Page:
Supreme Court Justice Antonin Scalia seems to have faith that Congress would fix Obamacare if the Court weakens it—but not so much faith in the Congress that wrote the law in the first place.
Solicitor General Donald Verrilli, arguing on behalf of the Obama administration, warned the Court during oral arguments in King v. Burwell on Wednesday that a ruling invalidating Obamacare's insurance subsidies in most of the country would have disastrous consequences. Premiums would skyrocket, millions of people would lose their coverage, and many states' individual insurance markets could descend into chaos, he said.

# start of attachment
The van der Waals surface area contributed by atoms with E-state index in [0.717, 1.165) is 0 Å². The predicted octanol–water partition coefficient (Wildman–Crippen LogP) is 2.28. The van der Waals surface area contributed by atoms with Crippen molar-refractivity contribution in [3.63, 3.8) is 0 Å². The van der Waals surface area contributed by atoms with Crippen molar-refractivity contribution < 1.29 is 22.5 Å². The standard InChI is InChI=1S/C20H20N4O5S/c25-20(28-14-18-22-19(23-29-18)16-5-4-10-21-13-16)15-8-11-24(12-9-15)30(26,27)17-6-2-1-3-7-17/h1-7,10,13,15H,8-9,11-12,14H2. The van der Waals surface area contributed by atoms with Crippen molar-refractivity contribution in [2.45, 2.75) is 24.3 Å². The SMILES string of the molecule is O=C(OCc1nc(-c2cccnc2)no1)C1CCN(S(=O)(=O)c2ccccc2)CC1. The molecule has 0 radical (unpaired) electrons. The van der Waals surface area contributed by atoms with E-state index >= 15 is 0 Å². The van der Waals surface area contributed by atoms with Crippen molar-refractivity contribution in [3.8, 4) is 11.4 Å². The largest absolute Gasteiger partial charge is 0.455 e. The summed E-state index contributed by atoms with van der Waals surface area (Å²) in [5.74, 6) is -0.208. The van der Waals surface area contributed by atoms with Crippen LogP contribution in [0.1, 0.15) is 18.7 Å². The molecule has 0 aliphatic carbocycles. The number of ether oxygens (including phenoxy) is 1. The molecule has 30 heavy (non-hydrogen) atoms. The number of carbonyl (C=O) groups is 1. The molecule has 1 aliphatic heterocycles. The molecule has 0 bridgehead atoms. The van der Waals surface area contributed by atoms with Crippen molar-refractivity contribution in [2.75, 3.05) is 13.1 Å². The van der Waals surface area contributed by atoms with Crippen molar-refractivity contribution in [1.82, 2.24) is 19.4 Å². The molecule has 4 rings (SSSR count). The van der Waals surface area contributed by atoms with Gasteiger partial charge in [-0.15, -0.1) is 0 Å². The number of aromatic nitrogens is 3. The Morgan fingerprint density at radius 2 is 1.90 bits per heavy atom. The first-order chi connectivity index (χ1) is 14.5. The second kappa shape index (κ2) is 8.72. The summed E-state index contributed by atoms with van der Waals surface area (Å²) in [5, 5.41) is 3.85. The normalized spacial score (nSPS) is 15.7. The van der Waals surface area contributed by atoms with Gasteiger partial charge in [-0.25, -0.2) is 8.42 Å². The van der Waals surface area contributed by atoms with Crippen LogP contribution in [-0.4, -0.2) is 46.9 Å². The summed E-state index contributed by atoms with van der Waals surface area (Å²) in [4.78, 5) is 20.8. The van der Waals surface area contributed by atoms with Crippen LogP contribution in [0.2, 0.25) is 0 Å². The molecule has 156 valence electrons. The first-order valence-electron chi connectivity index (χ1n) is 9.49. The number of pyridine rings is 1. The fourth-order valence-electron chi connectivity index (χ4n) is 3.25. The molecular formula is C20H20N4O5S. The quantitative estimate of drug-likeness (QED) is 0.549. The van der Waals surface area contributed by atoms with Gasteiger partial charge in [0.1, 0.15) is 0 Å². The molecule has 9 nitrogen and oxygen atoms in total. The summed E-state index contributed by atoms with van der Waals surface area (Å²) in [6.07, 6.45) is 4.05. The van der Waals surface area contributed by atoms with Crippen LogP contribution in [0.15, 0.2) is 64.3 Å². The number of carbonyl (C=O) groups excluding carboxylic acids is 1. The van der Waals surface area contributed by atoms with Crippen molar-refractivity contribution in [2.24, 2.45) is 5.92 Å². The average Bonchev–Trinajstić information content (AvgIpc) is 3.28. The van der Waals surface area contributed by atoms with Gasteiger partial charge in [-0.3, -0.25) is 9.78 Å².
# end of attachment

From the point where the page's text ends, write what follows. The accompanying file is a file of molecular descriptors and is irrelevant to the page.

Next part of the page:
But Scalia wasn't sure it would be that bad.
"What about Congress? You really think Congress is just going to sit there while ÂÂall of these disastrous consequences ensue?" he asked Verrilli. "I mean, how often have we come out with a decision "¦ [and] Congress adjusts—enacts a statute that ÂÂtakes care of the problem? It happens all the time. Why is that not going to happen here?"
"This Congress, your honor?" Verrilli replied. "Of course, theoretically, they could."
Seated just a few feet away were many of the congressional committee chairmen who would have to come up with and pass such a fix, including Sens. Orrin Hatch and Lamar Alexander; and Reps. Paul Ryan and Fred Upton.